Gabriel Filippi: The man


Life isn’t about finding yourself. It’s about creating yourself.

George Bernard Shaw
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Have you ever dreamt, even for an instant, of admiring the world from its roof? Gabriel Filippi has taken that dream a step further. This man of action is the sole Quebecer and only the second Canadian to have climbed both faces of Everest (8850 m). This is a man who lives for the sake of challenge, so for him, there is no such thing as a status quo. He is living proof that with perseverance and mental strength, success is within everyone’s grasp.

Raised in a family of ten children, he revealed his natural leadership at a very young age by organizing activities for his brothers and sisters on rainy days, to give his mother a break. At the age of 11, he took his first trans-Atlantic flight:  that journey became the spark for many future flames. This introduction to the world was the greatest gift he could have received.  On his return home, he devoured books, seeking out new countries, exotic cultures and interesting peoples.

As an adult, still enamoured with air travel, his passion for adventure led him to the air traffic control tower, directing planes through a microphone, a recurring object in his career. Today, between two peaks, he shares his thrilling adventures and experiences. His curiosity has turned to discovery: he has toured over 40 countries, seeking out mountains, new people and causes to support. He uses the media visibility garnered by his expeditions as a lever for change. His social activism focuses mainly on children and the environment.

Picking up a microphone in public would have been completely out of the question a few years ago. In 1995, the mountains beckoned him away from an exciting career in management. After a few months of training, he took the competencies he had acquired and applied them at high altitude to conquer Mount Aconcagua. Reaching the peak awakened in him an enormous respect for the mountain and for the elements. That discovery revealed a new reason to live: to seek out new challenges.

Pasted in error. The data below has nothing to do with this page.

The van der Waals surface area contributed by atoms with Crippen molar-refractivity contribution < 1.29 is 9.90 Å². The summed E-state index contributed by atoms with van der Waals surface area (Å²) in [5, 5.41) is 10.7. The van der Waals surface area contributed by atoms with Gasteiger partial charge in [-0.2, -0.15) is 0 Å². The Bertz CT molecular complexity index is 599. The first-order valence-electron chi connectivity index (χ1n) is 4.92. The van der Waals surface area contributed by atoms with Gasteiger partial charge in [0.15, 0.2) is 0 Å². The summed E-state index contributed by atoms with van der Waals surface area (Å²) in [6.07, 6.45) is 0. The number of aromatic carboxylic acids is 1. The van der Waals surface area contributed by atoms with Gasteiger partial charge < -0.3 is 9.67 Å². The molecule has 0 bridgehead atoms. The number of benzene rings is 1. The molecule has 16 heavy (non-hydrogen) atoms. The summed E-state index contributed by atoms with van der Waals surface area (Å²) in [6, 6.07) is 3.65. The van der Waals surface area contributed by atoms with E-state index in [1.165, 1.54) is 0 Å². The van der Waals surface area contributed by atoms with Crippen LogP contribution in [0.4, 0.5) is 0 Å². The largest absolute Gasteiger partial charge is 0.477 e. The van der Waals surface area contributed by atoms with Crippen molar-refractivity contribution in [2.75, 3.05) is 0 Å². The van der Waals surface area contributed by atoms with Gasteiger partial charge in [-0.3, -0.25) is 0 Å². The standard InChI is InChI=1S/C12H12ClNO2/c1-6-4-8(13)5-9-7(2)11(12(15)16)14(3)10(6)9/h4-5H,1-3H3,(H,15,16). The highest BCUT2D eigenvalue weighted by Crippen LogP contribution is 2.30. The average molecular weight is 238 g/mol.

And it is exactly that pleasure in tackling new limits, both professionally and personally, that he now shares with employees and employers all across Canada and the United States. He shares the philosophy he has forged step by step in profoundly inspiring and moving presentations, recast to reflect the realities of the business world. His experiences outfit the audience with new paradigms and push individuals and businesses to confront their own obstacles and face their own Everest. “If it has been done, then I can do it. If it has never been done, then I’ll be the first!”

Innovation is an intrinsic part of his approach. In 2003, he led a ground-breaking expedition, the Life Line. Followed by over 10 million Canadians, this was a truly unique adventure: a heart transplant patient climbed to the top of Mont Blanc (4810 m) on his own. But a mountain is only one possible backdrop for testing and proving yourself. Advancing, exploring different fields, perpetually developing: that is the real feat!

To celebrate his 50th birthday, Gabriel preached by example and confronted his own worst fear: water. As a child, he almost drowned, and since then just wading in water to his ankles had provoked a powerful stress reaction. He decided for once and for all to conquer it. Having never swum a stroke in his life, he signed up for an Ironman triathlon: a 3.8-km swim in the open ocean followed by 180 km of cycling and wrapping up with a 42.2 km marathon. He invested himself body and soul for several months and managed to turn his fears into strength. His faith in himself took him the distance. On November 7, 2010, little Gabriel crossed the finish line. As the announcer so rightly proclaimed, “Gabriel Filippi, you are an IRONMAN.” Victory over the self is the most profound achievement.

From one challenge to the next, he is constantly exploring his potential. In 2010 he became the first Quebecer to climb both faces of Everest. His first ascent was recognized by the Quebec government by a motion in the National Assembly. The previous year, in a speech in the House of Commons, the Canadian government did likewise. In short, his exploits have brought him widespread recognition (sponsorships, appointments as spokesperson of various causes, a nomination as the star ambassador of greater Megantic, etc.).

His mantras are practical: Push back your own limits. Struggle through storms to refine your vision of life. Use action to move from dream to achievement. And his head is still full of plans, so he no doubt has many more surprises in store for us…